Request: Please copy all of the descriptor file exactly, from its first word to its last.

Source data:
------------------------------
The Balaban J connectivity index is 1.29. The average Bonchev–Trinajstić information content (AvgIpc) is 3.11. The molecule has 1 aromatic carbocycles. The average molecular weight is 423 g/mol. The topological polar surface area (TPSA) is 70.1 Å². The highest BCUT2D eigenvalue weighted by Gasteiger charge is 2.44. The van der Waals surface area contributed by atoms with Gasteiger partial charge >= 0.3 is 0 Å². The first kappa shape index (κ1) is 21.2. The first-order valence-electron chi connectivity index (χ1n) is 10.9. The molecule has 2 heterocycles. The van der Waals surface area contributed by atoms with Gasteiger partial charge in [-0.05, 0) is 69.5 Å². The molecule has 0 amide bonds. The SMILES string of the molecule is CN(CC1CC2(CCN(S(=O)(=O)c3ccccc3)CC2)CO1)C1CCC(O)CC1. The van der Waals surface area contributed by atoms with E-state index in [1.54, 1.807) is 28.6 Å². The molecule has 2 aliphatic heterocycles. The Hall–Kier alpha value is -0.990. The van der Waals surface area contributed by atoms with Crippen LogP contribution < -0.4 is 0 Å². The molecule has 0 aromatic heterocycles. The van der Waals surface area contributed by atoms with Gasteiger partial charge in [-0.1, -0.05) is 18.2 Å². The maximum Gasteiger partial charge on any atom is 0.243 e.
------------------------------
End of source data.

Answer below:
The Balaban J connectivity index is 1.29. The average Bonchev–Trinajstić information content (AvgIpc) is 3.11. The molecule has 1 aromatic carbocycles. The average molecular weight is 423 g/mol. The topological polar surface area (TPSA) is 70.1 Å². The highest BCUT2D eigenvalue weighted by Gasteiger charge is 2.44. The van der Waals surface area contributed by atoms with Gasteiger partial charge >= 0.3 is 0 Å². The first kappa shape index (κ1) is 21.2. The first-order valence-electron chi connectivity index (χ1n) is 10.9. The molecule has 2 heterocycles. The van der Waals surface area contributed by atoms with Gasteiger partial charge in [-0.05, 0) is 69.5 Å². The molecule has 0 amide bonds. The SMILES string of the molecule is CN(CC1CC2(CCN(S(=O)(=O)c3ccccc3)CC2)CO1)C1CCC(O)CC1. The van der Waals surface area contributed by atoms with E-state index in [1.54, 1.807) is 28.6 Å². The molecule has 2 aliphatic heterocycles. The Hall–Kier alpha value is -0.990. The van der Waals surface area contributed by atoms with Crippen LogP contribution < -0.4 is 0 Å². The molecule has 0 aromatic heterocycles. The van der Waals surface area contributed by atoms with Gasteiger partial charge in [-0.1, -0.05) is 18.2 Å². The maximum Gasteiger partial charge on any atom is 0.243 e.